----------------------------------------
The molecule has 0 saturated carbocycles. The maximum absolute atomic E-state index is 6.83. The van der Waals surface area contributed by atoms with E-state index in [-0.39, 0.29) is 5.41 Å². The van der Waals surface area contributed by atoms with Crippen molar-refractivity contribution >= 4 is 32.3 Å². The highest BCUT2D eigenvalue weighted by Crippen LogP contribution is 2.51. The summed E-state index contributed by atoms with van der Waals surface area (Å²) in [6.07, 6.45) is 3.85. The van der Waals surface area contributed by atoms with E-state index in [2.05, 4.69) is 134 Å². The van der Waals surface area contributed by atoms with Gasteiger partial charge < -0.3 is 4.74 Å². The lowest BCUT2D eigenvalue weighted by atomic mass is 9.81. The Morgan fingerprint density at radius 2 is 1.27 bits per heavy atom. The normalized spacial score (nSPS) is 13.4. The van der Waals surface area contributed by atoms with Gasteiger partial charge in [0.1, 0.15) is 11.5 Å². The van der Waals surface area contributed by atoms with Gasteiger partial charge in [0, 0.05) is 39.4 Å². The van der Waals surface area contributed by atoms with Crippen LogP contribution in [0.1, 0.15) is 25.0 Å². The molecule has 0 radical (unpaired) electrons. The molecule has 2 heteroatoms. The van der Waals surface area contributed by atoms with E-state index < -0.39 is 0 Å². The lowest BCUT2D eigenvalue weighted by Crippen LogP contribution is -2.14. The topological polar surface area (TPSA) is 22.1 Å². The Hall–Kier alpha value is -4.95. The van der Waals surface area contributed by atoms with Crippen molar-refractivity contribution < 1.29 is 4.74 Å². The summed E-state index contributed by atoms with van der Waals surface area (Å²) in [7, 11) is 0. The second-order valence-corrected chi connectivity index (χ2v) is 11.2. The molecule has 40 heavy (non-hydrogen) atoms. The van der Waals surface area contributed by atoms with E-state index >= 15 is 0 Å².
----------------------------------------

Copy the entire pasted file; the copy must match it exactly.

The molecule has 0 saturated carbocycles. The maximum absolute atomic E-state index is 6.83. The van der Waals surface area contributed by atoms with E-state index in [-0.39, 0.29) is 5.41 Å². The van der Waals surface area contributed by atoms with Crippen molar-refractivity contribution >= 4 is 32.3 Å². The highest BCUT2D eigenvalue weighted by Crippen LogP contribution is 2.51. The summed E-state index contributed by atoms with van der Waals surface area (Å²) in [6.07, 6.45) is 3.85. The van der Waals surface area contributed by atoms with E-state index in [2.05, 4.69) is 134 Å². The van der Waals surface area contributed by atoms with Gasteiger partial charge < -0.3 is 4.74 Å². The lowest BCUT2D eigenvalue weighted by atomic mass is 9.81. The Morgan fingerprint density at radius 2 is 1.27 bits per heavy atom. The normalized spacial score (nSPS) is 13.4. The van der Waals surface area contributed by atoms with Gasteiger partial charge in [0.1, 0.15) is 11.5 Å². The van der Waals surface area contributed by atoms with Gasteiger partial charge in [0, 0.05) is 39.4 Å². The van der Waals surface area contributed by atoms with Crippen LogP contribution in [0.1, 0.15) is 25.0 Å². The molecule has 0 radical (unpaired) electrons. The molecule has 2 heteroatoms. The van der Waals surface area contributed by atoms with E-state index < -0.39 is 0 Å². The lowest BCUT2D eigenvalue weighted by Crippen LogP contribution is -2.14. The topological polar surface area (TPSA) is 22.1 Å². The Hall–Kier alpha value is -4.95. The van der Waals surface area contributed by atoms with Crippen molar-refractivity contribution < 1.29 is 4.74 Å². The summed E-state index contributed by atoms with van der Waals surface area (Å²) in [7, 11) is 0. The second-order valence-corrected chi connectivity index (χ2v) is 11.2. The molecule has 40 heavy (non-hydrogen) atoms. The van der Waals surface area contributed by atoms with E-state index >= 15 is 0 Å².